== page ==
Cherokee Myths and Legends





The Cherokee Creation Story

A Cherokee Legend When the Earth begun there was just water. All the animals lived above it and the sky was beginning to become crowded. They were all curious about what was beneath the water and one day Dayuni'si, the water beetle, volunteered to explore it. He went everywhere across the surface but he couldn't find any solid ground. He then dived below the surface to the bottom and all he found was mud. This began to enlarge in size and spread outwards until it became the Earth as we know it. After all this had happened, one of the animals attached this new land to the sky with four strings. Just after the Earth was formed, it was flat and soft so the animals decided to send a bird down to see if it had dried. They eventually returned to the animals with a result. The land was still to wet so they sent the great Buzzard from Galun'lati to prepare it for them. The buzzard flew down and by the time that he reached the Cherokee land he was so tired that his wings began to hit the ground. Wherever they hit the ground a mountain or valley formed. The Cherokee land still remains the same today with all the land forms that the Buzzard formed. The animals then decided that it was too dark, so they made the sun and put it on the path in which it still runs today. The animals could then admire the newly created Earth around them.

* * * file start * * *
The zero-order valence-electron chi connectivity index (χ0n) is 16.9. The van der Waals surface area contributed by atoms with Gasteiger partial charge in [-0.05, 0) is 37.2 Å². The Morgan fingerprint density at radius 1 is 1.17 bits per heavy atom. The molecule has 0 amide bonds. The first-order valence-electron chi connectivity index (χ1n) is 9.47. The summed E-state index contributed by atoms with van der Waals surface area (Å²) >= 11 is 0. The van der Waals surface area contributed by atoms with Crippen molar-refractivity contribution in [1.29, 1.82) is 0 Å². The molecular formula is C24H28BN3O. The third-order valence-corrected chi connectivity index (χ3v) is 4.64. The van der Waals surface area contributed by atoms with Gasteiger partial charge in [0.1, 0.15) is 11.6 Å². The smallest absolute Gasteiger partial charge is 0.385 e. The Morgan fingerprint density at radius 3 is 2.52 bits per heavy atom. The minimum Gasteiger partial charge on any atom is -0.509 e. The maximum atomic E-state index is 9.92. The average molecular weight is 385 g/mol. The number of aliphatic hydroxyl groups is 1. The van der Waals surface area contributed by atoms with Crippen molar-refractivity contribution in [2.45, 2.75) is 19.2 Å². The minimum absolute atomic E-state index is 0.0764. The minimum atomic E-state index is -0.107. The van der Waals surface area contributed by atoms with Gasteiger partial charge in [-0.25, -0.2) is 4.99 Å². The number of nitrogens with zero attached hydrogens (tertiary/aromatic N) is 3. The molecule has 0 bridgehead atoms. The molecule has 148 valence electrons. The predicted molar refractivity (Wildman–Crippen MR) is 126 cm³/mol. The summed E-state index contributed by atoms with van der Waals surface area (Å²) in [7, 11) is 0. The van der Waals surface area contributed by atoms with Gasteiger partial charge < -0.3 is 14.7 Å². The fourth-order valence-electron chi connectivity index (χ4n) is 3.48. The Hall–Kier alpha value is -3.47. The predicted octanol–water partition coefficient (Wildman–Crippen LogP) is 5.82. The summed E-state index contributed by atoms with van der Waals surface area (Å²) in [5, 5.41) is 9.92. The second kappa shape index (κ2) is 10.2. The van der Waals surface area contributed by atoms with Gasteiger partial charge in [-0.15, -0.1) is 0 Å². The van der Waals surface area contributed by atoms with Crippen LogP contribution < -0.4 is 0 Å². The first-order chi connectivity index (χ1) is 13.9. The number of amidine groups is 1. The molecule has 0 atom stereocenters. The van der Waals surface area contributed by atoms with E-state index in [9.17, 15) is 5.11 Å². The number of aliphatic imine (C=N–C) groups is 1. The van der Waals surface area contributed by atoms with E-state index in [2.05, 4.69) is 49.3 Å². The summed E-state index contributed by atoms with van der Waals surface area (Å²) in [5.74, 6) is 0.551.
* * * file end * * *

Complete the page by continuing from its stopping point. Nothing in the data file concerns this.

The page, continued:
Cherokee Creation Story 2

A Cherokee Legend At first there was darkness and cold, vast and endless, stretching out in all directions. Beneath the great stone arch of the sky there was a dizzying drop. One by one tiny creatures began to awake and one by one they realized that they were cold, thirsty and very crowded. The first creature to awake said, "I smell water, I am a water beetle," and with that it jumped from the great stone arch of the sky. Much later there was a splash. The next creature to awake, said, "I can spin silk, I am a spider." And so it went as each creature awoke and realized what he or she was. Not long after, a voice was heard from far beneath the great stone arch of the sky. It was the water beetle, who said, "Underneath the water there is something soft, yet strong enough to hold us, with room enough for everyone." "Throw down some rope, so that we might fetch it," another creature on the great stone arch of the sky said, so the spider began to make some very strong ropes. The ropes were thrown down and the water beetle took them and swam beneath the waters. She then fastened them to the four corners of the great slab of mud that rested beneath the waters. When she surfaced, she told the other creatures who had remained on the great stone arch of the sky what she had done. They began to pull and haul at the ropes until the great slab of mud rose from beneath the waters. When they had finished, all the creatures began to scramble down the ropes to get to this new place which had room for everyone. When they reached the bottom, they drank their fill. Some creatures, realizing that they were fish, swam away, others flew away, and still others, realizing that they were frogs sank happily into the mud. There the land hung and there it hangs to this very day, until the day that will come when the ropes will break and the land will sink once more beneath the waters.

Return to American Indian History

American Indians
First People is a child friendly site about American Indians and members of the First Nations. 1400+ legends, 400+ agreements and treaties, 10,000+ pictures, free clipart, Pueblo pottery, American Indian jewelry, Native American Flutes and more.